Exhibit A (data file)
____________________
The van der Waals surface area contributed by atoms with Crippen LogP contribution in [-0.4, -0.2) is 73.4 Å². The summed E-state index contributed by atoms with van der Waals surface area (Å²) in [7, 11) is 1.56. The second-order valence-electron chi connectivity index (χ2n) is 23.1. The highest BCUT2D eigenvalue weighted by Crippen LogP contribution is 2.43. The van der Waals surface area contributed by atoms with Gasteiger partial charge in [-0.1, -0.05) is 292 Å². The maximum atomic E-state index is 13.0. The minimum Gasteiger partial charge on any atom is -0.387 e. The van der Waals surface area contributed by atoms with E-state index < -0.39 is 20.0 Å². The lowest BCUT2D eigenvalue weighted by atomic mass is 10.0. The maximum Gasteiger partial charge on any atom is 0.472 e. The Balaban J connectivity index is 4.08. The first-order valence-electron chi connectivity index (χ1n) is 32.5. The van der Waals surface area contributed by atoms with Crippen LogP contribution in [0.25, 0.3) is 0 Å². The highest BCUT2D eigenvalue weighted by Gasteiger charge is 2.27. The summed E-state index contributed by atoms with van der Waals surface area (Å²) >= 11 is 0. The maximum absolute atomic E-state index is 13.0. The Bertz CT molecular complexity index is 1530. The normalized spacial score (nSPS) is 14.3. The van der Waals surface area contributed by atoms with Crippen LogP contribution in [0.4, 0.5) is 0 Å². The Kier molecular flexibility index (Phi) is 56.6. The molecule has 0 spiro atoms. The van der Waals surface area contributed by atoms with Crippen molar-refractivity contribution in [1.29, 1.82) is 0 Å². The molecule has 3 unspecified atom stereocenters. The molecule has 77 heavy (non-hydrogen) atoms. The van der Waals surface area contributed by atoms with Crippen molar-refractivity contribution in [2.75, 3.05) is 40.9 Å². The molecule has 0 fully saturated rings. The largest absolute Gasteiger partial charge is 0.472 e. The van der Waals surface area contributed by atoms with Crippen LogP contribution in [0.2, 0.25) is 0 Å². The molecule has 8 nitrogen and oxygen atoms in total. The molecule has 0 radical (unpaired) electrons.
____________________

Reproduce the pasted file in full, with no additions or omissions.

The van der Waals surface area contributed by atoms with Crippen LogP contribution in [-0.4, -0.2) is 73.4 Å². The summed E-state index contributed by atoms with van der Waals surface area (Å²) in [7, 11) is 1.56. The second-order valence-electron chi connectivity index (χ2n) is 23.1. The highest BCUT2D eigenvalue weighted by Crippen LogP contribution is 2.43. The van der Waals surface area contributed by atoms with Gasteiger partial charge in [-0.1, -0.05) is 292 Å². The maximum atomic E-state index is 13.0. The minimum Gasteiger partial charge on any atom is -0.387 e. The van der Waals surface area contributed by atoms with E-state index < -0.39 is 20.0 Å². The lowest BCUT2D eigenvalue weighted by atomic mass is 10.0. The maximum Gasteiger partial charge on any atom is 0.472 e. The Balaban J connectivity index is 4.08. The first-order valence-electron chi connectivity index (χ1n) is 32.5. The van der Waals surface area contributed by atoms with Crippen LogP contribution in [0.25, 0.3) is 0 Å². The highest BCUT2D eigenvalue weighted by Gasteiger charge is 2.27. The summed E-state index contributed by atoms with van der Waals surface area (Å²) >= 11 is 0. The maximum absolute atomic E-state index is 13.0. The Bertz CT molecular complexity index is 1530. The normalized spacial score (nSPS) is 14.3. The van der Waals surface area contributed by atoms with Crippen LogP contribution in [0.4, 0.5) is 0 Å². The Kier molecular flexibility index (Phi) is 56.6. The molecule has 0 spiro atoms. The van der Waals surface area contributed by atoms with Crippen molar-refractivity contribution in [1.29, 1.82) is 0 Å². The molecule has 3 unspecified atom stereocenters. The molecule has 77 heavy (non-hydrogen) atoms. The van der Waals surface area contributed by atoms with Crippen molar-refractivity contribution in [2.75, 3.05) is 40.9 Å². The molecule has 0 fully saturated rings. The largest absolute Gasteiger partial charge is 0.472 e. The van der Waals surface area contributed by atoms with Crippen LogP contribution in [0.2, 0.25) is 0 Å². The molecule has 8 nitrogen and oxygen atoms in total. The molecule has 0 radical (unpaired) electrons.